TLDR: the Cornell Shirt slaps.
Funnily enough, the pattern, designed by Elbe Textiles, was featured in my very first blog post back in January 2021, when I started my website and wrote about my Make Nine plans. Needless to say, the challenge was a total failure for me and I haven't participated since, but only because that's just not the type of sewer I am. I plan one project out at a time, and otherwise like to let my fancies take the lead. To plan nine makes into the future is just not realistic for me, and the Cornell unfortunately got forgotten in the shuffle.
Three years later, and I'm just wishing I'd made it so much sooner; imagine the possible alternate universe!
I used my chest measurement to see where I lay on the recommended sizing chart, and ended up being between the AA and A sizing. But after looking at the finished garment measurements, and considering the fact that I typically like less ease in my garments, I decided to size down to the AA.
I was working with significantly less fabric than what the pattern called for--I'd originally chosen this beautiful tonal cotton/linen blend from The Fabric Store with a different, short-sleeved pattern in mind, so I had to be careful with my cutting layout. It helped that I'd already had plans to shorten the shirt after seeing @madeby_francesa's detailed mods on her Instagram post. In addition to shortening the front and back body pieces by 2", I also removed the same amount for the front placket piece to maintain the intended proportions. Finally, I shortened the sleeves by 1" because I love a little cropped sleeve situation, but I think I may have overdone it by 1/2", so I'll add that back next time. Otherwise, the fit is exactly what I was envisioning.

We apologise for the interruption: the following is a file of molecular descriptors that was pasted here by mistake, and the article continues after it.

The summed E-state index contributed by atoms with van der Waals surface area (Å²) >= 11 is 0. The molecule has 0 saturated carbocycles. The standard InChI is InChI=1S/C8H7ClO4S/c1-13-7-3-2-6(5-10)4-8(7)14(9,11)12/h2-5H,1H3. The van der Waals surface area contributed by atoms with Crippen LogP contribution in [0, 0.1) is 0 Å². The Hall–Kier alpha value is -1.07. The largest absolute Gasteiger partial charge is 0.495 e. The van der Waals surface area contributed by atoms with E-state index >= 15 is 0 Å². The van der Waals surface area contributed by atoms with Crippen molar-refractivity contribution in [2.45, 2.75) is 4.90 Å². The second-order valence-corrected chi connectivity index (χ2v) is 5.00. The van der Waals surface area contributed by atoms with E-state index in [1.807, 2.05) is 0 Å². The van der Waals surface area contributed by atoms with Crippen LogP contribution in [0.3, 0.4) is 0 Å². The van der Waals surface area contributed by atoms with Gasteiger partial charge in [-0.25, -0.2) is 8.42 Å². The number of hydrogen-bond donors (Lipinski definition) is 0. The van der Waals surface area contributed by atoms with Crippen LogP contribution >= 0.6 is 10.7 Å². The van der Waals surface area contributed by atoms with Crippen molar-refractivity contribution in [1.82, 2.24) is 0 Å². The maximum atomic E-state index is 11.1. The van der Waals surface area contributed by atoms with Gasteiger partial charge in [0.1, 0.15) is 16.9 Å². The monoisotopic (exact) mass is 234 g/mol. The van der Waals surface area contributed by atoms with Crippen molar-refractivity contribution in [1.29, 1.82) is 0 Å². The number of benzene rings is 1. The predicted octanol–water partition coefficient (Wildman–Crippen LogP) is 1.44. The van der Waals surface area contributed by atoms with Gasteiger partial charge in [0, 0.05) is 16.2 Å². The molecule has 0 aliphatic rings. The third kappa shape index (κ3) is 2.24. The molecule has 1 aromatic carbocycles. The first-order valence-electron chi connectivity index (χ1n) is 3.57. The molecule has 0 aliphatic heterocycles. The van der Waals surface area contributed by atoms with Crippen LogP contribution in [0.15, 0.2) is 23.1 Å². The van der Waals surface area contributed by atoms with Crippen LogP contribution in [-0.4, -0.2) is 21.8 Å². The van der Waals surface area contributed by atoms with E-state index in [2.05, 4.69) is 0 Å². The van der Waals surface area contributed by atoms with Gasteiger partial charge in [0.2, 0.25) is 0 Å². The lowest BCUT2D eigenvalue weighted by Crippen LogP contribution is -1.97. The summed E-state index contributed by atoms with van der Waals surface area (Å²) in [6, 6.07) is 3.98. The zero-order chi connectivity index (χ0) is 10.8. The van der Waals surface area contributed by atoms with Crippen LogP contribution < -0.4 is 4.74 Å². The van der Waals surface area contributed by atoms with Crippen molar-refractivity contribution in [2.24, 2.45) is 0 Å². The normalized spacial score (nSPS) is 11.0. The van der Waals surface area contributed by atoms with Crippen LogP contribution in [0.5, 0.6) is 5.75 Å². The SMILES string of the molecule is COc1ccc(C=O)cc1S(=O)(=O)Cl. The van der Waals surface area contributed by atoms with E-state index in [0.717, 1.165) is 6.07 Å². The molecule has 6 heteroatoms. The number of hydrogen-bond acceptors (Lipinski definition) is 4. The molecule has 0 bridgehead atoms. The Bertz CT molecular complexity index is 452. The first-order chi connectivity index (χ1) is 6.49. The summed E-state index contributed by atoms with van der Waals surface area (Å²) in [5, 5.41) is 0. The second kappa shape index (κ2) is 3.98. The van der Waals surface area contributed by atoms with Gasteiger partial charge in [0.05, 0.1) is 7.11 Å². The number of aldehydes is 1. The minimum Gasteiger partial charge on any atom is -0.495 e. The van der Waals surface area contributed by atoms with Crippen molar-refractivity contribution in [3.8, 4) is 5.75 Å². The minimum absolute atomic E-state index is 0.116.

Ya'll, the instructions. I have never experienced such clear and thorough explanations of the construction process in pattern instructions before, and the entire making process felt so smooth and joyful. Plackets have been a slow learning experience for me, and I don't feel feel confident that I can knock a tower placket out of the park every time. Staring down the barrel of three of them initially felt daunting, but the combination of pattern drafting and the instructions' order of operations walked me through the three cleanest tower plackets I've ever sewn. I was sold.
The only place I went rogue was in doing a set-in sleeve rather than the flat sleeve method as the pattern suggests. I generally find set-in sleeves to have a greater range of motion and just generally feel better to me while wearing. It was a little tricky to pull off with the French seaming, but I took it slow around the curves and ended up with a clean finish.
I guess I did move the pocket in from where the pattern markings suggest, but I pretty much always eyeball pocket placement anyway.
This shirt just feels cool. The fabric is incredibly soft and has almost the vintage, worn in feel of a well-loved garment. The style lines are the perfect blend of androgynous academia, and the cotton/linen blend feels like a nice nod to vintage workwear. It's loose enough that I can wear a base layer underneath, like with the Nikko turtleneck, but I could just as easily throw this on with a pair of shorts in the summer and roll up the sleeves.
I definitely see myself making more, possibly sizing up one (or two!) in linen for a breezy, oversized silhouette, or extending the length to make a shirtdress. I am a sucker for a button up after all, so I'm excited to have another solid pattern in my handmade wardrobe repertoire.